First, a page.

Amy Tan has been a favorite over the years for her colorful, misguided characters, the interplay between generations of women, the triumph over pain and abuse.
This book has the abuse and the misguided, but everything is so flat that I simply wanted to plug my ears with cotton and not hear anything for a while. Repetition abounds, wondering about whether the mother betrayed her daughter. How could a writer with Tan's skills come up with something on a topic like this and have it be so hopelessly boring?
Diane Setterfield, Bellman & Black
all of them
Exotic. Entertaining. Consuming. -- Amy Tan's gift for exposing and explaining human nature burns brightly in this book. As an American, I love reading these books to discover more about Chinese culture. Realizing how much we have in common, and how different our cultures are is always a treat, and an education. Amy's descriptions of even the most minute detail or feeling is artfully crafted with the main character, Violet. I always feel like a fly on the wall and can see the rooms these characters sit in as I glide through each pages. If you've never read an Amy Tan novel, you have truly missed out on a masterwork.
My problem with this book is that, while it seems to be about strong, resilient women, it's really a relentless and unsparing description of the experiences of women who have to choose between starvation and a life of being raped in exchange for cash and gifts. Certainly, there are still millions of girls sold into sexual slavery, and maybe it's our duty to acknowledge this, but 25 hours of it? I feel blindsided, like I bought a novel and got a diatribe. Moments of relief and humor, intimations of "courtship," and a ragged story line do not make this an engaging read. Amy Tan's editor was clearly too intimidated to insist on the reworking that might have made this book even tolerable.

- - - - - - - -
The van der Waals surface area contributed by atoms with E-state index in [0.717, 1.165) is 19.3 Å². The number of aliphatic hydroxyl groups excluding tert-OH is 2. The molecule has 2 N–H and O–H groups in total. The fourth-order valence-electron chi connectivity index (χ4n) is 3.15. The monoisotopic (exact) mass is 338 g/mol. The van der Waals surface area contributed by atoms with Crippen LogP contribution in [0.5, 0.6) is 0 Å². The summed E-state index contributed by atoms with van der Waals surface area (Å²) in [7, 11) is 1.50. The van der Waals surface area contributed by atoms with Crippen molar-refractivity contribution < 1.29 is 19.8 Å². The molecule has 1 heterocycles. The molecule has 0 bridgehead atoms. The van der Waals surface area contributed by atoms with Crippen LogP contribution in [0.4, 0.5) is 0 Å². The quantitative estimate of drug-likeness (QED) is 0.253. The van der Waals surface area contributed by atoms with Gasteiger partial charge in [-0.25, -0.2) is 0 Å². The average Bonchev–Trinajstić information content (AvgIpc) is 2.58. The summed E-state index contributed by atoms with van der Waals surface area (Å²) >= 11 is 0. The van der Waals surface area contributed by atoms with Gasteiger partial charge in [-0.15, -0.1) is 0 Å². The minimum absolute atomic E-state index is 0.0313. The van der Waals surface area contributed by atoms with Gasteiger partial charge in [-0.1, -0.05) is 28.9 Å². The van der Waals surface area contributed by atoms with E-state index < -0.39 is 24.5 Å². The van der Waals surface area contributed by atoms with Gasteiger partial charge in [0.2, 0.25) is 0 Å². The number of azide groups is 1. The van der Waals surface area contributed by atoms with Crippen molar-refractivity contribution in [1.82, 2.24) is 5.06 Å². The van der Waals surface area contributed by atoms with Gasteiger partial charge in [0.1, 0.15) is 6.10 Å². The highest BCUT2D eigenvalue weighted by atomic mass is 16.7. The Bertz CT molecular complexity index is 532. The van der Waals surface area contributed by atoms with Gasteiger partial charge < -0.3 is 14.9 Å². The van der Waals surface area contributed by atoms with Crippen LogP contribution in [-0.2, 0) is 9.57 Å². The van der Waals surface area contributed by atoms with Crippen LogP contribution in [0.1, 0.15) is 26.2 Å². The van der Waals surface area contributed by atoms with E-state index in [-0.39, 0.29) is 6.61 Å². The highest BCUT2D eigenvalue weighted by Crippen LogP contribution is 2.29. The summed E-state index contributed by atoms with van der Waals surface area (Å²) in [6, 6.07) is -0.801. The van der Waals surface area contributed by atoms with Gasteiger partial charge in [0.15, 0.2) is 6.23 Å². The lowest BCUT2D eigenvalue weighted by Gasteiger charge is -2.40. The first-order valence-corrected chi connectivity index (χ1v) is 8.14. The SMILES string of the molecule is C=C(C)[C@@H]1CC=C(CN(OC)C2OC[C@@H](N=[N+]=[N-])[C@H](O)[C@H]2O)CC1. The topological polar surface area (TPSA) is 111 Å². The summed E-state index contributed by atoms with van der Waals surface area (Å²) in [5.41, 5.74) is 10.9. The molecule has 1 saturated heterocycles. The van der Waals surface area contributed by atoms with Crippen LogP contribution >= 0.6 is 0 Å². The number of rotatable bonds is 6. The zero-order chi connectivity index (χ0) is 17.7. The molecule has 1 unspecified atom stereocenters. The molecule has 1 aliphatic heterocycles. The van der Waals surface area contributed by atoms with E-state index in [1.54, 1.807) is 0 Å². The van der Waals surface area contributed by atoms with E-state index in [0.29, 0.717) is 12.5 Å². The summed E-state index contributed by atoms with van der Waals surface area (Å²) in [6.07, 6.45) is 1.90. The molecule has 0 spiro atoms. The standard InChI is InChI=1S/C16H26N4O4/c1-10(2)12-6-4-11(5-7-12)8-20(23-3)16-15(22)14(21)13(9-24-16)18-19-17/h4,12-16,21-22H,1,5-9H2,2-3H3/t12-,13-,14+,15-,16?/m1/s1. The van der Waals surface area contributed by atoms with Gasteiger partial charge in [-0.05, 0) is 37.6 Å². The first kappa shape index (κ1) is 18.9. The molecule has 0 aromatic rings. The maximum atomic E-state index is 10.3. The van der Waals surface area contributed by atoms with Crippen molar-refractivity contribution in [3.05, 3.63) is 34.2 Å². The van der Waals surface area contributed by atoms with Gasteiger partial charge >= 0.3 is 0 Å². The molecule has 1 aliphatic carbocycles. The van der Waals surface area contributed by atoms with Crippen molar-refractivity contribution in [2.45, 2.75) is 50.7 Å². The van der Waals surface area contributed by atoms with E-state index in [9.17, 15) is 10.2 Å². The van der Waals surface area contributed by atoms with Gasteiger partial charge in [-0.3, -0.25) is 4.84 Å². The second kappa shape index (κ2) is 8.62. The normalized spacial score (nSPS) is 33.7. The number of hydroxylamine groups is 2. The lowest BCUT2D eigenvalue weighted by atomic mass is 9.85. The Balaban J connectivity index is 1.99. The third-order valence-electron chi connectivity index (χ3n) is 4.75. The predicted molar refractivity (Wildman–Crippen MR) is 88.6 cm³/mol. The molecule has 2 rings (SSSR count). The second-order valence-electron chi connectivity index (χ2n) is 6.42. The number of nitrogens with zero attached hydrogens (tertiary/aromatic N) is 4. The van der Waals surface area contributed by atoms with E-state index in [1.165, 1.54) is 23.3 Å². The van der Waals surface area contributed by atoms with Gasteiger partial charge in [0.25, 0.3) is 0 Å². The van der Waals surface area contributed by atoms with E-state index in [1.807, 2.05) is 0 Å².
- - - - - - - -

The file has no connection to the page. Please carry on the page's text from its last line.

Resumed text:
It was generally tedious listening, occasionally droll, often unremittingly dull, and at times excruciatingly painful. Never fun. Never.
I am an avid eclectic reader.
Amy Tan’s new book is narrated by seven year old Violet Minturn. Violet is an American girl born in Shanghai, of an American mother and Chinese father, but she American in manner and speech, who can also speak Chinese. Her Mother Lulu is the only white woman who owns a first-class courtesan house in 1905 Shanghai. She caters to both the western client and the wealthy Chinese. Violet learns early that her Mother‘s profession is not about sex but illusion. Tan depicts Lulu as an acute business woman able to take advantage of business opportunities in Shanghai. The story’s plot twist and turns, a life changing betrayal has Violet sold off to a courtesan house and Lulu on her way to San Francisco thinking Violet is dead. The story ranges from 1900 to 1939 during the turbulent times of World War One, the 1918 flu pandemic to the rise of Chian Kai-Shek and the Chinese Communist party to the brink of World War II, through all this Tan weaves the story of Lulu and Violet. Tan’s great descriptions and twisty plot makes for a book that is hard to put down. Three women narrate the book Nancy Wo, Joyce Bean and Amy tan.
Sadly, the unlikeable characters and their disturbing and unending stories make for a tough go.
I was curious about what new material Amy Tan could mine. I persisted in reading simply to see if she could turn around this unlikeable set of characters and conditions into an interesting and plausible story. Alas, it was not to be.
This was a very disappointing production in comparison to the great work she has done previously.
I was hopeful that this story would be enlightening and interesting and was disappointed. The story was not boring but it did not capture my attention as I had wanted it to do. The story covers a long period of time but it also seem to drone on at times especially towards the end of the book. The latter part of the book was also seen from different characters perspectives and was a bit confusing at times.
The audio performance was much better than the book!
I had to stop listening when the molestation of a fifteen year old was graphic. It was graphic and if it were on film, the makers of the film and/or possessors of the film would be arrested for child pornography. I get that it is a period piece and depicting other cultures but it is still inappropriate and immoral to glamorize this in an erotic manner.
I will not purchase another Amy Tan book.
It is sad to see the decline in this authors writing.
"Draws you from word to word, you can't stop."
I always find that the second read or listen of any good book gleans much more from it, the first time is all about the plot, the second time I get sub themes, poetry in the prose and other gems.
Violet, poor damaged violet who started her life with such a burden and never stopped fitting back.
When Golden lotus laid out the rules of a courtesan.
When they took little flora away.
This book,like all Amy Tan's novels does not disappoint. It is not great literature, its a compelling read. I always like a good ponder on the sins of the Fathers.